A topic of much controversy this past week has been the National Student Survey (NSS). Briefly, this is a national survey by the government for all final year students about how satisfied they are with their degree. Seems fairly standard, right? I mean, isn’t it just the government and universities finding out how students like their degree? Not so.
There is an ulterior motive to the survey this year: raising tuition fees for the rest of us. The government is planning to allow universities to raise tuition fees in 2017-18 by up to £250 based partly upon their score in this survey. This is part of the new Teaching Excellence Framework which is being put in place by the government, despite the protests of students and academics. This survey would be part of ranking universities into ‘Gold’, ‘Silver’ and ‘Bronze’ level institutions; all of which would be able to raise fees at different levels. Based on other factors, Oxford would almost certainly be put in the ‘Gold’ category, and so be able to raise fees by the maximum amount for next year. As the majority of students would rather their fees not be raised, OUSU, along with the NUS and student unions across the country, is advocating that Oxford students should boycott the survey. This would disrupt the implementation of the framework as the survey being completed by a large amount of students is a necessary condition for it being implemented.
There are some reasonable arguments against boycotting the survey which focus on the information that the survey is gathering. They argue that not only is it useful for the university to have such information about student satisfaction, but it is useful for student representation. Having such information about how much students like or dislike aspects of their degree and university gives students and their representatives the ammunition to change things which students want changed. That is certainly true. It is useful for OUSU to have information on what we think about Oxford to try and change it. Going into negotiations or meetings with specific facts and figures does strengthen your case compared to simply having a vague idea that your mate doing Maths doesn’t like one of his 9am lectures as it backs up assertions. But this crucially is not the case at Oxford. Oxford runs another survey which does exactly that, the Student Barometer. Therefore, these arguments do not have weight at Oxford (representatives have this information with or without the NSS). Critics also argue that OUSU should be focusing instead on the impact of the cost of living on students, as that is seriously detrimental to the welfare of students who aren’t lucky enough to have parents who can help them with it. This is a valid point, but the two are not mutually exclusive. The fact that OUSU is campaigning on this one aspect of university costs should not also stop it campaigning to reduce living costs generally too, or vice versa.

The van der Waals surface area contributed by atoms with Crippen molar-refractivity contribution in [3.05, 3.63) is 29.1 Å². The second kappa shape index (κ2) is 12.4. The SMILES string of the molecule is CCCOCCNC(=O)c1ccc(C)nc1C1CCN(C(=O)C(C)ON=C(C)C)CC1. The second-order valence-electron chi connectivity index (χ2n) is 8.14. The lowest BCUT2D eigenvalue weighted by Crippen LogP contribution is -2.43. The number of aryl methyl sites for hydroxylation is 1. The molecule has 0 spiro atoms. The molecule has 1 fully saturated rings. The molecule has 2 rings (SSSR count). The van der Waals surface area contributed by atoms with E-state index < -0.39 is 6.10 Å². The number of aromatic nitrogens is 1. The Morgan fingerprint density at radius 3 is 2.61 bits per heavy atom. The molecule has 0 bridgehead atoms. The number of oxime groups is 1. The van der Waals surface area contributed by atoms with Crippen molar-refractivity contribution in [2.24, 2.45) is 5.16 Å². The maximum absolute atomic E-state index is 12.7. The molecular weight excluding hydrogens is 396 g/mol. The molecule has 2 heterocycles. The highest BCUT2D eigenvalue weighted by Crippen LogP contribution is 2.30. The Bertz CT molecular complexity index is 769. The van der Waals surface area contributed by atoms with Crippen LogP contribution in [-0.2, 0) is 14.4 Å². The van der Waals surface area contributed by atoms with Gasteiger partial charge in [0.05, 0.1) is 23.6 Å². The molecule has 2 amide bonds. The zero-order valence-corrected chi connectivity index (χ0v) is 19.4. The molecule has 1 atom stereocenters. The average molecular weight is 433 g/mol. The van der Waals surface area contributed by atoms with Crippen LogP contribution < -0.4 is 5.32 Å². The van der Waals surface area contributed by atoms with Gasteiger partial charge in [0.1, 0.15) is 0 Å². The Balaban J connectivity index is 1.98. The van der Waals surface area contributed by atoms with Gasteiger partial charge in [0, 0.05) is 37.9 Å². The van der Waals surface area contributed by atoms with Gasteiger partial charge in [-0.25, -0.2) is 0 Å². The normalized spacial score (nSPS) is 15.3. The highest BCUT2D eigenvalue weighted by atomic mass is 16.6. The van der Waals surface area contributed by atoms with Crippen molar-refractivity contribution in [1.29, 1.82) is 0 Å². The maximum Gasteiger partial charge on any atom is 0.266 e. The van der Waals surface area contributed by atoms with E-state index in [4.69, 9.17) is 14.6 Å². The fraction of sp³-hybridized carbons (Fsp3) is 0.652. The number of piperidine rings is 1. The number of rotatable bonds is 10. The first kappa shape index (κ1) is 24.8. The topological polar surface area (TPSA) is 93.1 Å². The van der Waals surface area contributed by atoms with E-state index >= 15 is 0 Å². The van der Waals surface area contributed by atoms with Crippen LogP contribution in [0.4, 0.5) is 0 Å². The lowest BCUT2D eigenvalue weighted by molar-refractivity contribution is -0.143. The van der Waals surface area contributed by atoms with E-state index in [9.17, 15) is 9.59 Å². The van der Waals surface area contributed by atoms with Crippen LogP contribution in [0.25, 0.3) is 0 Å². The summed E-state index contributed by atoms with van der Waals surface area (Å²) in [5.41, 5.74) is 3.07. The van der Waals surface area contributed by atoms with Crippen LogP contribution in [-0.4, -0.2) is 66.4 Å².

Ignore the fact that ranking universities into ‘Gold’, ‘Silver’ and ‘Bronze’ will devalue the degrees of hard-working students at universities which don’t get a ‘Gold’. That effort shouldn’t be degraded because simply because the university you went to doesn’t suit some arbitrary metrics.
Ignore the fact that such a ranking system seems blatantly elitist in favour of richer universities which are more likely to have the resources to get a ‘Gold’ according to the other TEF criteria. Just because you don’t have the resources of a million donations from rich ex-students behind you, doesn’t mean that you don’t have inspiring lecturers who can teach their subject well.
Ignore the fact that the government who proposed it have overlooked the views of the vast majority of students consulted about this change. They are meant to represent us, weirdly enough, so the fact that they aren’t should be especially galling.
Think instead about how this sets a precedent for universities to raise tuition fees by several percent every single year. If they raise fees, it increases the amount of debt future students will be left with for the rest of their lives. So this move is yet another step towards higher debt for students, which research from the higher education network has shown can distort choices made by students from lower socio-economic backgrounds about going to university. Also, even if daddy is paying, he probably doesn’t want to pay more. The trade off the government is making here is depriving universities of proper central-government funding and making students make up the gap while cutting the taxes of multi-million pound corporations like Starbucks. If your priorities are the bottom line of Vodafone or Starbucks then I am sure that this is not a problem. I doubt that they are though.
Therefore, there is a solid case for boycotting this NSS survey, and I would encourage every finalist to do so. Ultimately it might not stop the fee rises entirely or change the government’s mind, however there is a chance that it will due to its essential role in the TEF evaluation, and then every future year will be grateful for it. It is also a step that you can take to fight this immoral legislation and make a difference. Go for it. You know you want to.